What is Circuit Board
A circuit board is a flat board made of a non-conductive material, typically fiberglass, that serves as a platform for mounting and interconnecting electronic components. The circuit board consists of electrically conductive pathways called “traces” that connect the electronic components to each other. These traces are created through a process of printing or etching on the board’s surface. The design of the circuit board is typically done using computer-aided design (CAD) software, allowing engineers to determine the placement of components and traces.
The manufacturing of circuit boards involves several steps. It starts with the fabrication of the board itself, which includes processes such as cutting the base material, applying a layer of conductive material like copper to form the traces, and drilling holes for component mounting. The next step is the assembly, where the electronic components are soldered onto the board.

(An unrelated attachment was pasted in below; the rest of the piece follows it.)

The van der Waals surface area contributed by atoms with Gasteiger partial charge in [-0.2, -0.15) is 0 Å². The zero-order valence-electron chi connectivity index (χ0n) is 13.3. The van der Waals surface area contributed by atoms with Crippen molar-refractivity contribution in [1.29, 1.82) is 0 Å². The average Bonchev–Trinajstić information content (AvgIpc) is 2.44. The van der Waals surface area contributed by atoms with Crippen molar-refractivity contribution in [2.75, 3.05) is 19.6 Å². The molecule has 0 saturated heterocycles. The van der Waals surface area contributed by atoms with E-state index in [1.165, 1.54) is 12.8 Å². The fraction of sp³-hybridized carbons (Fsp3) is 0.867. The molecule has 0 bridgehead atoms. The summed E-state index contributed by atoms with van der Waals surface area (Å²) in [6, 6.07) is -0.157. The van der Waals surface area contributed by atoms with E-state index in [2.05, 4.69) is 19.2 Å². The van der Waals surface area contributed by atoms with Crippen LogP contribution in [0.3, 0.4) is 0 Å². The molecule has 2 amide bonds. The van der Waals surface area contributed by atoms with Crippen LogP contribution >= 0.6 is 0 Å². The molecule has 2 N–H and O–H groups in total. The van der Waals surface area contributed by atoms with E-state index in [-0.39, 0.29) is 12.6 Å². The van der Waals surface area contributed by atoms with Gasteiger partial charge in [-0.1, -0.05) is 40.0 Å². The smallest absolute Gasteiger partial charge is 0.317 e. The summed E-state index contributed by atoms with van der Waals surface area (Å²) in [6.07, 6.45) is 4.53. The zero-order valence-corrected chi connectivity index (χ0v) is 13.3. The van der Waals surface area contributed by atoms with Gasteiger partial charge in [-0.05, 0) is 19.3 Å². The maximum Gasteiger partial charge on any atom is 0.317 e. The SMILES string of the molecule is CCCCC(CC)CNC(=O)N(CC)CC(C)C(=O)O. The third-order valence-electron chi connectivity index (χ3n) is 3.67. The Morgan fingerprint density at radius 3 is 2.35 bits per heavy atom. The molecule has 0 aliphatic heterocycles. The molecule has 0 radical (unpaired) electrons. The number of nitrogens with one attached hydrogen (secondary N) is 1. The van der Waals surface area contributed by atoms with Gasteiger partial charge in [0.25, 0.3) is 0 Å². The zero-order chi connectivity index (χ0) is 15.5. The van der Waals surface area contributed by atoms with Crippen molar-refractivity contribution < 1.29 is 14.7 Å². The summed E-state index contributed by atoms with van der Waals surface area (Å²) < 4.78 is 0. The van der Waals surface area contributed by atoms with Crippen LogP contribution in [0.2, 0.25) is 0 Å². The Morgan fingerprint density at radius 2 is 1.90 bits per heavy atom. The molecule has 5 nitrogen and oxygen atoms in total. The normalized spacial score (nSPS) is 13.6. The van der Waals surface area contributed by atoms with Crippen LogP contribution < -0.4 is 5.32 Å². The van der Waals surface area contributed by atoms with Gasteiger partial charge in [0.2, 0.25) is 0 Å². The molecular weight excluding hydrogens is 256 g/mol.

Circuit boards can be single-sided, double-sided, or multi-layered, depending on the complexity of the circuitry and the number of components involved. Single-sided boards have traces on only one side, while double-sided boards have traces on both sides. Multi-layered boards consist of multiple layers of conductive material separated by insulating layers, allowing for more complex circuit designs and higher component density.